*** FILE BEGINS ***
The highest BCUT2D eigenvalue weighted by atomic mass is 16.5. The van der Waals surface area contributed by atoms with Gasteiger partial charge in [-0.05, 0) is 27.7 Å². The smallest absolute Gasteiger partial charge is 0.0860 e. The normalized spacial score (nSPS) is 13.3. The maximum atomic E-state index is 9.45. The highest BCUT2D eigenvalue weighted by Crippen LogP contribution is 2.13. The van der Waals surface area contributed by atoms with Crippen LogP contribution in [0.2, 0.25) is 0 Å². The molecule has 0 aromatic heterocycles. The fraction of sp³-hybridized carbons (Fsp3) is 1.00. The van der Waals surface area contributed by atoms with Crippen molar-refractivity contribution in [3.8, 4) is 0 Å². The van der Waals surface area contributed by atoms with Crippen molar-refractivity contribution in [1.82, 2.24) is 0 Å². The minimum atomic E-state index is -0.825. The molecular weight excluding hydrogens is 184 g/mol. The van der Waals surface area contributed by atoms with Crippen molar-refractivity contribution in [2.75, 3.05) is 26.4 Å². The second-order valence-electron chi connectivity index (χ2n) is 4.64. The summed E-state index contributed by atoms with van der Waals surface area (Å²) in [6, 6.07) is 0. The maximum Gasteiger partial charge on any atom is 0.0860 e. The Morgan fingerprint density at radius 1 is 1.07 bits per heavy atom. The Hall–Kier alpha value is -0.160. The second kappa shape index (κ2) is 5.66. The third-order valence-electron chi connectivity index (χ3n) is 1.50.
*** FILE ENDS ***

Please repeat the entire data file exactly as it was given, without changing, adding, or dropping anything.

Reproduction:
The highest BCUT2D eigenvalue weighted by atomic mass is 16.5. The van der Waals surface area contributed by atoms with Gasteiger partial charge in [-0.05, 0) is 27.7 Å². The smallest absolute Gasteiger partial charge is 0.0860 e. The normalized spacial score (nSPS) is 13.3. The maximum atomic E-state index is 9.45. The highest BCUT2D eigenvalue weighted by Crippen LogP contribution is 2.13. The van der Waals surface area contributed by atoms with Crippen LogP contribution in [0.2, 0.25) is 0 Å². The molecule has 0 aromatic heterocycles. The fraction of sp³-hybridized carbons (Fsp3) is 1.00. The van der Waals surface area contributed by atoms with Crippen molar-refractivity contribution in [3.8, 4) is 0 Å². The van der Waals surface area contributed by atoms with Crippen molar-refractivity contribution in [1.82, 2.24) is 0 Å². The minimum atomic E-state index is -0.825. The molecular weight excluding hydrogens is 184 g/mol. The van der Waals surface area contributed by atoms with Crippen molar-refractivity contribution in [2.75, 3.05) is 26.4 Å². The second-order valence-electron chi connectivity index (χ2n) is 4.64. The summed E-state index contributed by atoms with van der Waals surface area (Å²) in [6, 6.07) is 0. The maximum Gasteiger partial charge on any atom is 0.0860 e. The Morgan fingerprint density at radius 1 is 1.07 bits per heavy atom. The Hall–Kier alpha value is -0.160. The second kappa shape index (κ2) is 5.66. The third-order valence-electron chi connectivity index (χ3n) is 1.50.